Kick the Can

September has come and with September, can Autumn be far away?

Dewy wet mornings
Golden dewy sunlight
School bells tolling
Get up sleepy head.

With September comes a harvesting. Not just the big harvesting of amber fields of grain, but the picking of carrots and corn from gardens in the backyards — at least the backyard gardens of my 1960’s youth and I am sure throughout the 20’th century and…

Anyway, days of September are still fairly warm and there are still some grand days left to play outside even in northerly places. There are many games to be played in the shortening late afternoons, and early evenings.

The Summer games of tag and similar; and of summer running and water sports give way to slightly different variants perhaps in children’s lives. Some kids lucky enough to stay out when the “lights come on” or in other words when the street lights come on would gather around for a game of “Kick the Can”.

“Kick the Can” is basically a version of “Hide and Seek” where there is a home base that is a tin can, sometimes filled with pebbles. The person who is “It” stands at the “Can” or “Home” and counts to 100 with their eyes closed or covered while everyone else hides throughout the neighbourhood. Then “It” calls out “Ready or not you must be caught” and proceeds to try find or catch everyone. Not only must they find them, but they must tag them before they can “Kick the Can!”

There were always different rules on choosing who would be “It”. Some people wanted to be “It” and some definitely didn’t. Sometimes whoever kicked the can first would be the next “It” and sometimes anyone who did would be safe from becoming “It”. Kicking the Can made a loud noise that could be heard by all the players, but the person who kicked it traditionally also yelled “Ally ally oxen free!” to let everyone know that they could come in to home.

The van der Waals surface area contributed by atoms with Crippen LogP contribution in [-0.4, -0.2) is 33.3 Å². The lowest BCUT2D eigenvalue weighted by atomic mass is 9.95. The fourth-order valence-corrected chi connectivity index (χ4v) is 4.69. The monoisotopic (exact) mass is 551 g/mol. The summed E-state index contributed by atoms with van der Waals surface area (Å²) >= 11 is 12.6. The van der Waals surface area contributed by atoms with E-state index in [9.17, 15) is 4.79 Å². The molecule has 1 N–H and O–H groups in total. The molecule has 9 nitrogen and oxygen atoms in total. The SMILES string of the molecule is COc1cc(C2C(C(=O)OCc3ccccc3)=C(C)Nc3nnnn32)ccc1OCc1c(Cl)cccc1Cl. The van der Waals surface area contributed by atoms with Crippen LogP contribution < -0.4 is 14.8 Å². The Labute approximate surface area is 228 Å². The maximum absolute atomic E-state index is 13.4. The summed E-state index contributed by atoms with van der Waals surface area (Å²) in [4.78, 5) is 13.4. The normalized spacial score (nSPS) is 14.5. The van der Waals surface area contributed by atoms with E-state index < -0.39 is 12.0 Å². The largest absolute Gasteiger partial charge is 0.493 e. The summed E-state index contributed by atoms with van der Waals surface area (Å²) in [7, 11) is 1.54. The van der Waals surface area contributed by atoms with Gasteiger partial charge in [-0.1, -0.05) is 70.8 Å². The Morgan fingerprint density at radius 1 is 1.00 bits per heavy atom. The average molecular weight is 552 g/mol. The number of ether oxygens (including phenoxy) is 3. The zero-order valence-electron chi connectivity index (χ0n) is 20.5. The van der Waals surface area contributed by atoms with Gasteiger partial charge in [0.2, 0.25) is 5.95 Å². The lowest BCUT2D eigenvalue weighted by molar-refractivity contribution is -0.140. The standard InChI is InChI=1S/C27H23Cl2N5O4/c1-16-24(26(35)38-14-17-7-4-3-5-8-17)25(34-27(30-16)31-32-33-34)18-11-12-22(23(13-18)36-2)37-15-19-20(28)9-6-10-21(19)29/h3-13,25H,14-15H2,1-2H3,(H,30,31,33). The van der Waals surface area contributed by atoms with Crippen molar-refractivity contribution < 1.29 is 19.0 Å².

It did get dark quickly, but that meant we could play outside in the dark a bit and it was easier to hide in the dark.

It was a simpler time perhaps when parents felt a bit more confident letting kids between 7 and 12 play unattended after dark outside. Granted, we were in a quiet suburb in a quiet Canadian city in the 60’s — but still it was in a fairly large city. Shortening days did make a big difference and at the time we did not have “Daylight Savings Time”.

I think that kids of the 50’s and even earlier had similar experiences if they lived in similar areas. I know kids in the country had plenty of room to play, but they likely had different sorts of places to hide and perhaps were a bit busier with harvest time.

We all have memories of when we were young and perhaps they might seem very “normal” and nothing to write home about, but people younger than us might be interested in how the little things have changed as well as the big things. For that matter, sometimes people older might be interested in how their children and grandchildren really see the world.

It is through our recording of everyday activities that we share a bit of our life with those who follow.

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